President Barack Obama on Wednesday nominated one of the state’s Supreme Court justices to serve on the 9th U.S. Circuit Court of Appeals, a move that would give Gov. Jan Brewer the chance to put a third pick on the state’s high court.
In a prepared statement, the president said that Andrew Hurwitz “has proven himself to be not only a first-rate legal mind but a faithful public servant.’’ He would replace Mary Schroeder, another Arizonan, who is becoming a “senior’’ judge, retiring but available if necessary.
The appointment of Hurwitz, a Democrat like the president, is subject to Senate confirmation.
An aide to Sen. Jon Kyl said his boss would vote for the nomination. There was no response from John McCain, the state’s other Republican senator.
Brewer, who became governor in 2009, already has two of her selections on the five-member court: John Pelander and Robert Brutinel. Rebecca Berch, the chief justice, was placed on the bench by Republican Jane Hull; Scott Bales, like Hurwitz, was named by Democrat Janet Napolitano.
But Brewer’s choice is not unlimited: She must choose from a list of nominees screened by the Commission on Appellate Court Appointments.
If confirmed by the Senate, Hurwitz would join two other Arizonans who are active judges on the 9th Circuit bench, Barry Silverman and Mary Murguia. Schroeder, in taking senior status, joins Arizonans Michael Hawkins and William Canby Jr.
The court handles cases coming out of nine Western states.
While the court is based in San Francisco, it sometimes has hearings in other cities and states. And the Arizona justices maintain offices at the federal courthouse in Phoenix, traveling to hearing sites as necessary.
It is not known how quickly Hurwitz can become a federal judge and the process to replace him can begin.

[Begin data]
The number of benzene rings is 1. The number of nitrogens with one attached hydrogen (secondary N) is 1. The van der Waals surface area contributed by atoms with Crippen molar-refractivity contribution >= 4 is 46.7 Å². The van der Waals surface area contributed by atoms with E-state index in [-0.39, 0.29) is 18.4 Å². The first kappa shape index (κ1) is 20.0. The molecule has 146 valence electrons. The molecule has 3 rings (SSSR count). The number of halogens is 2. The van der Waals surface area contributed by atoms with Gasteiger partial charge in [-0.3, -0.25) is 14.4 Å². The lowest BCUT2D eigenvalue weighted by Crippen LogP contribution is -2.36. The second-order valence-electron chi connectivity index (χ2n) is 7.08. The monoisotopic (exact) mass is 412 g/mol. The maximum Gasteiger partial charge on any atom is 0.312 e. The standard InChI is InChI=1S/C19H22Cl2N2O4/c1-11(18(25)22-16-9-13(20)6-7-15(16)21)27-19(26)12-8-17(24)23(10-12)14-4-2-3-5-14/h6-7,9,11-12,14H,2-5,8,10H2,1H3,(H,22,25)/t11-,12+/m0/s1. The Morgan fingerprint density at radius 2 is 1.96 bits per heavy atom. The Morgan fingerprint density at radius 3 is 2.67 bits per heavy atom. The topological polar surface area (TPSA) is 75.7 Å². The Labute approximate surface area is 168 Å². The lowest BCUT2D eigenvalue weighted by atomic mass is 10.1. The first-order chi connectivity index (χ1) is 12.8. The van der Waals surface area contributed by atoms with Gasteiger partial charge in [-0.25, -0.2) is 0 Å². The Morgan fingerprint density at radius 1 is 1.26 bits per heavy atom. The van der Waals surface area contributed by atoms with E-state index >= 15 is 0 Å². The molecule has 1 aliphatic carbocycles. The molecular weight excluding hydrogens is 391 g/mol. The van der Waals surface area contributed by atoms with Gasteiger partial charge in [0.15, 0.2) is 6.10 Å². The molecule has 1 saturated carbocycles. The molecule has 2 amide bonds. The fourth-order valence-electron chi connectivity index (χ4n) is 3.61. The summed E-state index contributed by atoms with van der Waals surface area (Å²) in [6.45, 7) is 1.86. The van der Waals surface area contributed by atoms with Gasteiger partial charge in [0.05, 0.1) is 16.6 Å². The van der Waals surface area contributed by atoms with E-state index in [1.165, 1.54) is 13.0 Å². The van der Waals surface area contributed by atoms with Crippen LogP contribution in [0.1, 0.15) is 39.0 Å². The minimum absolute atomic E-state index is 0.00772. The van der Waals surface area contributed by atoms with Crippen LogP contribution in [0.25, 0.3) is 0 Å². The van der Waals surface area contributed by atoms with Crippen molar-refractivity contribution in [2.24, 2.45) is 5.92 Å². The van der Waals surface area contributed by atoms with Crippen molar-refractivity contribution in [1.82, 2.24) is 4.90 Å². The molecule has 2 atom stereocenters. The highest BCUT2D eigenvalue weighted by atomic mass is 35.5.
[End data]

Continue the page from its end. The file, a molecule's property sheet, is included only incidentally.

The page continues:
There already are four other vacancies on the 9th Circuit, with the full Senate having not yet having acted on nominees.
Hurwitz is 64.
After graduating from Yale Law School in 1972, he clerked for three different judges. He then joined the Arizona law firm that is currently known as Osborn Maledon, leaving in 1980 to become chief of staff to Gov. Bruce Babbitt.
Three years later he returned to the firm. He also was a member of the Arizona Board of Regents for eight years, including a stint as president.
He briefly served as chief of staff for Rose Mofford when she became governor after Evan Mecham was impeached and removed from office.
Hurwitz has written the opinions for the high court in a number of high profile cases.
In 2005, for example, he wrote that people who feel threatened by a letter to the editor have no right to sue the newspaper that published it.
That case involved a letter to the Tucson Citizen where the writer suggested that U.S. citizens go out and kill local Muslims. Hurwitz said while the sentiments were “no doubt reprehensible’’ they were protected by the First Amendment.
Two years later Hurwitz wrote that students have no legal standing to challenge hikes in tuition at the state’s three public universities. He acknowledged that the Arizona Constitution requires instruction be “as nearly free as possible’’ but said questions of how much aid lawmakers give the schools -- which, in turn affects how much students have to pay -- is beyond the reach of the courts.
And two years ago he wrote the opinion upholding legislation limiting who could be called as expert witnesses in medical malpractice cases.
Hurwitz, in an interview with Capitol Media Services when he became a Supreme Court justice, said he had a “judicially conservative’’ approach to the law and understood that the courts do not make policy.
He recalled comments made by U.S. Supreme Court Justice Potter Stewart, for whom he clerked, when that court was reviewing a challenge to a Connecticut law.
“He said, ‘This is an uncommonly stupid law but the Connecticut Legislature is entitled to pass uncommonly stupid laws,’ ‘’ Hurwitz recalled. “And I understand that.’’